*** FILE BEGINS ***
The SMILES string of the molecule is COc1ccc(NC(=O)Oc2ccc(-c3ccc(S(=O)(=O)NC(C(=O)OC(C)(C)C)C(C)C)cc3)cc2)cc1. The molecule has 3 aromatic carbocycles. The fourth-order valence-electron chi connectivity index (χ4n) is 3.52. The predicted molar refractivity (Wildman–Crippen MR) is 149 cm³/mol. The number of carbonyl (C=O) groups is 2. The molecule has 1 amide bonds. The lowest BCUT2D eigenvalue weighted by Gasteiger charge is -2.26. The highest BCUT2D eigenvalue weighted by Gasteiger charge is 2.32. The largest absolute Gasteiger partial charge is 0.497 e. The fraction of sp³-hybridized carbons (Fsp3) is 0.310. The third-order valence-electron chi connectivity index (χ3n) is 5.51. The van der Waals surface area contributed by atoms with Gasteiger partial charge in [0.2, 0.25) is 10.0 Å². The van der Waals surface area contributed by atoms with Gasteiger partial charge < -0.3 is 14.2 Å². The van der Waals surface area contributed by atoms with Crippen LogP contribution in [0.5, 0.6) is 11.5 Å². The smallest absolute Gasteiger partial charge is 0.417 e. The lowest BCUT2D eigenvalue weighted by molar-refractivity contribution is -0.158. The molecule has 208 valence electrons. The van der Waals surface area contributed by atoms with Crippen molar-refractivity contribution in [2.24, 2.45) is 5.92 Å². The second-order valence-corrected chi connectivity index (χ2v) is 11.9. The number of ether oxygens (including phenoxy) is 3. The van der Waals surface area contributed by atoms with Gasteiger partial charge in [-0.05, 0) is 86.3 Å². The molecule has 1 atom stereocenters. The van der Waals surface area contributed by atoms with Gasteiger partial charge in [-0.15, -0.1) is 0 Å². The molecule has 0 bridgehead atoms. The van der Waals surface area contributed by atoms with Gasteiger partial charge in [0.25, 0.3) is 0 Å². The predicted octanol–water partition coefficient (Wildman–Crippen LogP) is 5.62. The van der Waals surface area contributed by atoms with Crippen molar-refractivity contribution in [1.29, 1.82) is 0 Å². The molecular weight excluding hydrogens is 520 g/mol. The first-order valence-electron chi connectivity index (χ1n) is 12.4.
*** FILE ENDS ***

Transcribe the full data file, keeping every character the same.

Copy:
The SMILES string of the molecule is COc1ccc(NC(=O)Oc2ccc(-c3ccc(S(=O)(=O)NC(C(=O)OC(C)(C)C)C(C)C)cc3)cc2)cc1. The molecule has 3 aromatic carbocycles. The fourth-order valence-electron chi connectivity index (χ4n) is 3.52. The predicted molar refractivity (Wildman–Crippen MR) is 149 cm³/mol. The number of carbonyl (C=O) groups is 2. The molecule has 1 amide bonds. The lowest BCUT2D eigenvalue weighted by Gasteiger charge is -2.26. The highest BCUT2D eigenvalue weighted by Gasteiger charge is 2.32. The largest absolute Gasteiger partial charge is 0.497 e. The fraction of sp³-hybridized carbons (Fsp3) is 0.310. The third-order valence-electron chi connectivity index (χ3n) is 5.51. The van der Waals surface area contributed by atoms with Gasteiger partial charge in [0.2, 0.25) is 10.0 Å². The van der Waals surface area contributed by atoms with Gasteiger partial charge < -0.3 is 14.2 Å². The van der Waals surface area contributed by atoms with Crippen LogP contribution in [0.5, 0.6) is 11.5 Å². The smallest absolute Gasteiger partial charge is 0.417 e. The lowest BCUT2D eigenvalue weighted by molar-refractivity contribution is -0.158. The molecule has 208 valence electrons. The van der Waals surface area contributed by atoms with Crippen molar-refractivity contribution in [2.24, 2.45) is 5.92 Å². The second-order valence-corrected chi connectivity index (χ2v) is 11.9. The number of ether oxygens (including phenoxy) is 3. The van der Waals surface area contributed by atoms with Gasteiger partial charge in [-0.05, 0) is 86.3 Å². The molecule has 1 atom stereocenters. The van der Waals surface area contributed by atoms with Gasteiger partial charge in [-0.15, -0.1) is 0 Å². The molecule has 0 bridgehead atoms. The van der Waals surface area contributed by atoms with Gasteiger partial charge in [0.25, 0.3) is 0 Å². The predicted octanol–water partition coefficient (Wildman–Crippen LogP) is 5.62. The van der Waals surface area contributed by atoms with Crippen molar-refractivity contribution in [1.29, 1.82) is 0 Å². The molecular weight excluding hydrogens is 520 g/mol. The first-order valence-electron chi connectivity index (χ1n) is 12.4.